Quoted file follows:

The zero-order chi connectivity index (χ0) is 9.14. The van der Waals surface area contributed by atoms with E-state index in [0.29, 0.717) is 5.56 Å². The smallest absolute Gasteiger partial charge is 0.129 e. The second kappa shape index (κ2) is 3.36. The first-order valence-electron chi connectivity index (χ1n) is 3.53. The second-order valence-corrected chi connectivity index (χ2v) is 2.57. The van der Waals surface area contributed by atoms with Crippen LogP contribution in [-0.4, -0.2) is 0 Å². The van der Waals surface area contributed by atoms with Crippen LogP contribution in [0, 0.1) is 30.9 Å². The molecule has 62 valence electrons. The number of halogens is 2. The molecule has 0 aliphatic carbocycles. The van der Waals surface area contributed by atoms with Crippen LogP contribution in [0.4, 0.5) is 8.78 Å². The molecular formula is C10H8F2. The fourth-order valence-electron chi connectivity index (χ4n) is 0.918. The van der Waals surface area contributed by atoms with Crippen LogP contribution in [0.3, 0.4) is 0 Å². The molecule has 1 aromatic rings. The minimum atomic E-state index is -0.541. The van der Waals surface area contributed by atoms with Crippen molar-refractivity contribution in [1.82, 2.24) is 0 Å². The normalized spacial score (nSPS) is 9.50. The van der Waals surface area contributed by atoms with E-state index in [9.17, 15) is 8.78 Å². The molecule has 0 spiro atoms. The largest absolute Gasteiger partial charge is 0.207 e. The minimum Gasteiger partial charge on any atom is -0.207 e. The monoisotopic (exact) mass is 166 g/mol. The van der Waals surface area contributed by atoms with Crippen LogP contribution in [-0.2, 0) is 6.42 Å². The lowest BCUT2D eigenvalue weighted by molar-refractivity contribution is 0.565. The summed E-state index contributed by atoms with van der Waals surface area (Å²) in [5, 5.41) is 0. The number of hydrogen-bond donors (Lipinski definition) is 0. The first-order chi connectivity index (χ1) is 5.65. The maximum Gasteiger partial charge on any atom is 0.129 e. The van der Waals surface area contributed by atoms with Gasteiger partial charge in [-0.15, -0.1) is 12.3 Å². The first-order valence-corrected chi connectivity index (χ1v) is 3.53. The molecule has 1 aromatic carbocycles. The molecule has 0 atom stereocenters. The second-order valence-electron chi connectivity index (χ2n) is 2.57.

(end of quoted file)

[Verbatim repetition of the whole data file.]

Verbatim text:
The zero-order chi connectivity index (χ0) is 9.14. The van der Waals surface area contributed by atoms with E-state index in [0.29, 0.717) is 5.56 Å². The smallest absolute Gasteiger partial charge is 0.129 e. The second kappa shape index (κ2) is 3.36. The first-order valence-electron chi connectivity index (χ1n) is 3.53. The second-order valence-corrected chi connectivity index (χ2v) is 2.57. The van der Waals surface area contributed by atoms with Crippen LogP contribution in [-0.4, -0.2) is 0 Å². The van der Waals surface area contributed by atoms with Crippen LogP contribution in [0, 0.1) is 30.9 Å². The molecule has 62 valence electrons. The number of halogens is 2. The molecule has 0 aliphatic carbocycles. The van der Waals surface area contributed by atoms with Crippen LogP contribution in [0.4, 0.5) is 8.78 Å². The molecular formula is C10H8F2. The fourth-order valence-electron chi connectivity index (χ4n) is 0.918. The van der Waals surface area contributed by atoms with Crippen LogP contribution in [0.3, 0.4) is 0 Å². The molecule has 1 aromatic rings. The minimum atomic E-state index is -0.541. The van der Waals surface area contributed by atoms with Crippen molar-refractivity contribution in [1.82, 2.24) is 0 Å². The normalized spacial score (nSPS) is 9.50. The van der Waals surface area contributed by atoms with E-state index in [9.17, 15) is 8.78 Å². The molecule has 0 spiro atoms. The largest absolute Gasteiger partial charge is 0.207 e. The minimum Gasteiger partial charge on any atom is -0.207 e. The monoisotopic (exact) mass is 166 g/mol. The van der Waals surface area contributed by atoms with Crippen LogP contribution in [-0.2, 0) is 6.42 Å². The lowest BCUT2D eigenvalue weighted by molar-refractivity contribution is 0.565. The summed E-state index contributed by atoms with van der Waals surface area (Å²) in [5, 5.41) is 0. The number of hydrogen-bond donors (Lipinski definition) is 0. The first-order chi connectivity index (χ1) is 5.65. The maximum Gasteiger partial charge on any atom is 0.129 e. The van der Waals surface area contributed by atoms with Gasteiger partial charge in [-0.15, -0.1) is 12.3 Å². The first-order valence-corrected chi connectivity index (χ1v) is 3.53. The molecule has 1 aromatic carbocycles. The molecule has 0 atom stereocenters. The second-order valence-electron chi connectivity index (χ2n) is 2.57.